De-transition stories strike at trans people’s hearts, and not without good reason. To some degree, they remind me of that old man at the end of the cartoon, “Courage the Cowardly Dog,” who used to end every episode by saying, “You stupid dog! You made me look bad!”
I used to worry just this — that a de-transitioner would make me look bad, that the narrative I’d developed — that there was no possible choice for me except to come out — was falsified by evidence of someone who, having made the same choice, then found the ability to make another.
Or, to put it more simply, someone who comes out and then later de-transitions, makes us look like flibbertigibbets. It suggest that transition is not a matter of life or death, but something more mercurial and capricious.
For cisgender people, it verifies transphobia, makes them feel as if they knew better than we trans people all along. “Oh, I knew they’d regret it! I told them so from the beginning!”
I think that’s part of why people are fascinated and horrified by de-transition stories. It’s a train wreck that makes us feel good about ourselves: superior and wise about the lives of strangers, about the lives of people whose private sorrows and struggles we do not even know.
In Caitlyn’s case, it gave people further justification for the mixed feelings some have felt all along about her. The trans community, in some quarters, is exhausted with her — with the way she commands the media spotlight, with her curious political views, with her penchant for opening her mouth and saying stuff that makes the rest of us want to groan, “You stupid Olympian! You made me look bad!”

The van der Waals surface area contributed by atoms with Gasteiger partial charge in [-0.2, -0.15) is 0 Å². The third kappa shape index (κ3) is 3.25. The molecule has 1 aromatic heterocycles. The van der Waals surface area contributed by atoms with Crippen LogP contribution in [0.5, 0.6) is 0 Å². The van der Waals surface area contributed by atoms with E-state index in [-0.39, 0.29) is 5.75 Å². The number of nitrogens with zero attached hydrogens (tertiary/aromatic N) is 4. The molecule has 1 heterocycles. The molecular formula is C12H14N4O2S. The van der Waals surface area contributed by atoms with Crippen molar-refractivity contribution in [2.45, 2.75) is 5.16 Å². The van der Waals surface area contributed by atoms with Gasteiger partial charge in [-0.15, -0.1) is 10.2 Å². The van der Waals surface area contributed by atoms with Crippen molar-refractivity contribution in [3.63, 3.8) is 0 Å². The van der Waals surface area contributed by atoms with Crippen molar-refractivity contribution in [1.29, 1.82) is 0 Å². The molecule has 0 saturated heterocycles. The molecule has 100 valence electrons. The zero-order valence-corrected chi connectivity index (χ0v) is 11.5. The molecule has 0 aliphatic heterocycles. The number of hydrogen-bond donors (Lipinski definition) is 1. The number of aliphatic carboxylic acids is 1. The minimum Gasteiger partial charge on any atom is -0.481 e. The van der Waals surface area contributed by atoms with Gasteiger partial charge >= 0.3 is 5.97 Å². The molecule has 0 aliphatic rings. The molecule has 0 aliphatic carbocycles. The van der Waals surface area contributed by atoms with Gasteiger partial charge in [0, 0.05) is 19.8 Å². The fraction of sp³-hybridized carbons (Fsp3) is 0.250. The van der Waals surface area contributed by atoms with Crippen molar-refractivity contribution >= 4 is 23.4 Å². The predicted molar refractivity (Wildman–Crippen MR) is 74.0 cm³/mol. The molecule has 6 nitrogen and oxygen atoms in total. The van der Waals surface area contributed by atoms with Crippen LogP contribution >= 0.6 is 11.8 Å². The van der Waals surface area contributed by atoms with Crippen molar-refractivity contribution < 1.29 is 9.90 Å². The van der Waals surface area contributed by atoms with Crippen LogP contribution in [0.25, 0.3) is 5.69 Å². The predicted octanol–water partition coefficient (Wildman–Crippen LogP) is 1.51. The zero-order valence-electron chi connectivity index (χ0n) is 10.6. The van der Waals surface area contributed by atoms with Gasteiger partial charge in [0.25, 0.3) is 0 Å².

But it’s about more than Caitlyn. Personally, I believe that if a transgender transition is no one’s business until the person going through the process comes out, then the same goes for de-transition. Even if this story were true — which it’s not, duh — to speculate on someone’s de-transition is every bit as shameful as outing anyone else in any other way. It’s a private matter. And — how should I put this: It's no one's goddamned business.
And just because a de-transition fills you with glee — or horror — or contempt — or joy — it’s still none of your business. We have to let people control the stories of their own lives, whether they are emerging as fellow travelers, or packing their bags for good.
If our movement is to achieve anything, it must inspire a greater sense of love and compassion for all of us, and the struggles that we all go through to become ourselves. This is a hard road. Who of us would claim with authority to know what is best for another soul — whether they are famous or not?
When it comes to stories of transition or de-transition, the only person whose voice matters is the person making the decision. And our reaction to those stories should be one of understanding, and compassion, and love. That won’t make us “look bad,” like Courage the Cowardly Dog. That will make us look good, and kind, and human.
JENNIFER FINNEY BOYLAN is the author of Stuck in the Middle With You: Parenthood in Three Genders (Random House) and She’s Not There, the first best-selling book by a transgender American. She is a member of the cast of I Am Cait on E!.